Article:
Basketball star Sue Bird ends stellar career: Titles, records and stats of five-time Olympic gold medallist 

The WNBA great helped the Seattle Storm to four titles in three different decades and also won everything with Team USA. Find out more about the achievements, on and off the court, of the hoops legend after she played her final game.

By Rory Jiwani | Created 7 September
Picture by 2022 Getty Images

Sue Bird has been synonymous with the Seattle Storm, helping the team to four WNBA titles since being picked number one overall in the 2002 draft.

"I am so, so, so proud to be a member of the Seattle Storm. It has been my honour to play for this franchise, to play for these fans," the 41-year-old point guard said after playing her last WNBA game on Tuesday (6 September).

Bird had a team-high eight assists in Game 4 of their WNBA semi-final, but could not stop the Las Vegas Aces winning 97-92 to clinch the series 3-1 and go through to the WNBA Finals.

The basketball legend also starred internationally, claiming five Olympic gold medals and carrying the flag for the United States at last year’s Tokyo 2020 Opening Ceremony.

While Bird’s career on court was nothing short of spectacular, she has also been an outspoken advocate for social justice off it.

Together with her partner, USWNT football superstar Megan Rapinoe, Bird has led a growing band of sportspeople unafraid to speak out on matters outside of sport.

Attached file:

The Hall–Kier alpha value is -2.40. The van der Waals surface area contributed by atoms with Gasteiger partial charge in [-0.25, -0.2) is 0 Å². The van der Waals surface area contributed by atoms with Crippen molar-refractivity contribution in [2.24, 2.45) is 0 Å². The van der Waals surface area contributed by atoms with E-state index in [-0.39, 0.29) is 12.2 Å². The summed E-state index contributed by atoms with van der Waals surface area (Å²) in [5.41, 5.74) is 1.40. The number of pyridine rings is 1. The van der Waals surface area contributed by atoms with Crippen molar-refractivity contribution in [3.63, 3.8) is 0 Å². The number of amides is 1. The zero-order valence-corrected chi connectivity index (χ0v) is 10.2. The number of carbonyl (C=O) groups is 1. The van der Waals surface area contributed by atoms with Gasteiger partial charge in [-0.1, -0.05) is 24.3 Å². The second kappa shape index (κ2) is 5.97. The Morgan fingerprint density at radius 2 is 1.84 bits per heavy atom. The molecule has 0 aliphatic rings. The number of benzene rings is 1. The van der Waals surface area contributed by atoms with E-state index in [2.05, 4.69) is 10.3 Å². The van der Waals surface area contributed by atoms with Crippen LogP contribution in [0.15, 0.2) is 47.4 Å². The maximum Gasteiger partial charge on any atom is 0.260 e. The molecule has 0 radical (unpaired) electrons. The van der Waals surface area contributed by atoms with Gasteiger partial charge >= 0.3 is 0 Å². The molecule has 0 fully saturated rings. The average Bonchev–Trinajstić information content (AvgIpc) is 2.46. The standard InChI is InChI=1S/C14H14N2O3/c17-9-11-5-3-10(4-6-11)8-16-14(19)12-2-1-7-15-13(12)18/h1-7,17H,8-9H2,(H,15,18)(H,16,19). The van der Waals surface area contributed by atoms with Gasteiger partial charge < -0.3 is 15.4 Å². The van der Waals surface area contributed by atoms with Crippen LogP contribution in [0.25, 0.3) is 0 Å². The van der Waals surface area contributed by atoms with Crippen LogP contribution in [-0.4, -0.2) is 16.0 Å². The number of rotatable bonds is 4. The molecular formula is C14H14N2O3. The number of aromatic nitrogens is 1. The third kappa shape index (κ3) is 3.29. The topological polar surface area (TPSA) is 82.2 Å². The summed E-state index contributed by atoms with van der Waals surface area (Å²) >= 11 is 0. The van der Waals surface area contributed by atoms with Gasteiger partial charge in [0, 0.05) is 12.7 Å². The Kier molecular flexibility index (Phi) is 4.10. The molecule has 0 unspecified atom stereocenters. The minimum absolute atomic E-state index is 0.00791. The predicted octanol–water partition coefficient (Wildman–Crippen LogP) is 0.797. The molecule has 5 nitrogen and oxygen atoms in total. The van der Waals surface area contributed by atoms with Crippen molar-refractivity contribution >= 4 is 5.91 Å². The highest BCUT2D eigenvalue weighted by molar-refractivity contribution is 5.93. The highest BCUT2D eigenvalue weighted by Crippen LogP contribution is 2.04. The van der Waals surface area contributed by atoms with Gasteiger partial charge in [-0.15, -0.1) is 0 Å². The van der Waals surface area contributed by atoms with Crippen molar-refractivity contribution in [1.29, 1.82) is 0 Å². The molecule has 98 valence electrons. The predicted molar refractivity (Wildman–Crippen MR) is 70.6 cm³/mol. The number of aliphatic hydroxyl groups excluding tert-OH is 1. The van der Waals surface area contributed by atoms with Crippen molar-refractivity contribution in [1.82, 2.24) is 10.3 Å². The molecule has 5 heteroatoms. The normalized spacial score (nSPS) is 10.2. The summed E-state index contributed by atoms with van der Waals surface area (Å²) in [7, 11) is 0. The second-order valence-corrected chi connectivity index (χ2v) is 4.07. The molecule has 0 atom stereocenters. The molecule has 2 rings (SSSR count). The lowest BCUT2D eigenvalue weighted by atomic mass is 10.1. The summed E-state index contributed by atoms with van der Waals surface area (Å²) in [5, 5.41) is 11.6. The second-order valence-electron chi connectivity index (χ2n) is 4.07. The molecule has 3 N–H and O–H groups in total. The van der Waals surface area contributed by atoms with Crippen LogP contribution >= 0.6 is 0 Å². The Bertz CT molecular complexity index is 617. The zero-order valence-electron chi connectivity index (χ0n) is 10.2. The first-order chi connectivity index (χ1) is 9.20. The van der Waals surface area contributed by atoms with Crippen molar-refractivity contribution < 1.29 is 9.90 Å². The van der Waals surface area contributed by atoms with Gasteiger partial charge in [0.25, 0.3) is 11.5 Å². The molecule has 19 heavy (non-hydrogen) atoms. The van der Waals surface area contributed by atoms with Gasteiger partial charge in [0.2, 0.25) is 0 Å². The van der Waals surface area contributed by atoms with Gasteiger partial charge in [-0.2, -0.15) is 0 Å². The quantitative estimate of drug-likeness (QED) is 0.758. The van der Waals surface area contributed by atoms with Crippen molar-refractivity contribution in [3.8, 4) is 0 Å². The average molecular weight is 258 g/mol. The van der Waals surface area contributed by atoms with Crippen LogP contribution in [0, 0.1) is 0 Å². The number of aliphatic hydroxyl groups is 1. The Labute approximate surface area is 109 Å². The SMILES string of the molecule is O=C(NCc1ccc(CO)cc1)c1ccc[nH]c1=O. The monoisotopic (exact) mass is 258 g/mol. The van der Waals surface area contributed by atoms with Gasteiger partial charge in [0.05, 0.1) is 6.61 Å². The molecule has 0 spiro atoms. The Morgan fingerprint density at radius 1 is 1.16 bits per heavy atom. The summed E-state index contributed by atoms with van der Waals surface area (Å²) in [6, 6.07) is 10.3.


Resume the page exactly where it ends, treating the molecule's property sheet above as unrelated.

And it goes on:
Read on to find out more about the hoops legend.

Beginnings in Long Island

Sue Bird was born to a Jewish father and Christian mother in Syosset, Long Island in New York state on 16 October 1980.

She went to see a New York Knicks game aged six and followed her older sister Jen into playing basketball although in her fifth grade yearbook (in 1990) she said she wanted to become a “lawyer, doctor (like her father), professional soccer player”.

Bird played football, tennis and athletics before settling on basketball although the WNBA was not founded until 1997.

She recounted to US Weekly that, while in sixth grade, she played for her Catholic youth organisation team at half-time of a game between St John’s University and the University of Connecticut (UConn). A security guard was so impressed that he asked her for an autograph.

Bird went to Syosset High School, alongside future Oscar-winning actress Natalie Portman, but moved to Queens to further her basketball ambitions at Christ the King Regional High School.

There she led the team to the New York State Championship and the national title, attracting the attention of top colleges in the process.

UConn won the battle for her signature, but she tore her anterior cruciate knee ligament just eight games into her freshman year. Having played more than 20 percent of her team’s games, she was unable to ‘redshirt’, ie. return the following year still as a freshman.

College Success at UConn

After recovering from knee surgery, Bird made a huge impact in her sophomore year.

Wearing number 10 on her jersey, because she and her sister were born in October, the point guard led the Huskies to a 36-1 record and the 2000 NCAA title.

The following year saw UConn go down to perennial rivals Notre Dame in the Final Four. That avenged the Big East Championship game defeat settled by Bird’s buzzer-beater which was immortalised in one of the first prominent books on women’s basketball, Jeff Goldberg’s ‘Bird at the Buzzer’.

Not even Notre Dame could deny Bird in her final season as the Huskies went 39-0 to regain their NCAA crown.

Less than three weeks later, she was picked number one in the 2002 WNBA Draft by the Seattle Storm.

Taking flight for the Seattle Storm

Bird was the Storm’s second consecutive top draft pick after Australian star Lauren Jackson in 2001.